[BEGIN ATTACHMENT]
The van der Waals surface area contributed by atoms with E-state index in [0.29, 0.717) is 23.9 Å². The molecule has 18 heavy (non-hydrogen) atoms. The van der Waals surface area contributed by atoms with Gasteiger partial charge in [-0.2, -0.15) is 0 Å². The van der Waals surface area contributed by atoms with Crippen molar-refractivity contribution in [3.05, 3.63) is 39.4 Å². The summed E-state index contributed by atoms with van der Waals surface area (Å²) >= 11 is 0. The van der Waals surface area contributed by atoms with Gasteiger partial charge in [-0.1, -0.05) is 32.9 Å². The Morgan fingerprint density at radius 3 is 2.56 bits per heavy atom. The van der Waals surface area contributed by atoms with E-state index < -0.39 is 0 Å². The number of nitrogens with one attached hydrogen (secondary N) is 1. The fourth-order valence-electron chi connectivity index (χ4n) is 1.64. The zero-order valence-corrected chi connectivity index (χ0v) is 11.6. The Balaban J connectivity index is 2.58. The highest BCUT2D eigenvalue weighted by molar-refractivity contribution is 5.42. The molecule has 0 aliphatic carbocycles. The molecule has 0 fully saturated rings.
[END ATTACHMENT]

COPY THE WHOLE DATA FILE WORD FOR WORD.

The van der Waals surface area contributed by atoms with E-state index in [0.29, 0.717) is 23.9 Å². The molecule has 18 heavy (non-hydrogen) atoms. The van der Waals surface area contributed by atoms with Gasteiger partial charge in [-0.2, -0.15) is 0 Å². The van der Waals surface area contributed by atoms with Crippen molar-refractivity contribution in [3.05, 3.63) is 39.4 Å². The summed E-state index contributed by atoms with van der Waals surface area (Å²) >= 11 is 0. The van der Waals surface area contributed by atoms with Gasteiger partial charge in [-0.1, -0.05) is 32.9 Å². The Morgan fingerprint density at radius 3 is 2.56 bits per heavy atom. The van der Waals surface area contributed by atoms with E-state index < -0.39 is 0 Å². The number of nitrogens with one attached hydrogen (secondary N) is 1. The fourth-order valence-electron chi connectivity index (χ4n) is 1.64. The zero-order valence-corrected chi connectivity index (χ0v) is 11.6. The Balaban J connectivity index is 2.58. The highest BCUT2D eigenvalue weighted by molar-refractivity contribution is 5.42. The molecule has 0 aliphatic carbocycles. The molecule has 0 fully saturated rings.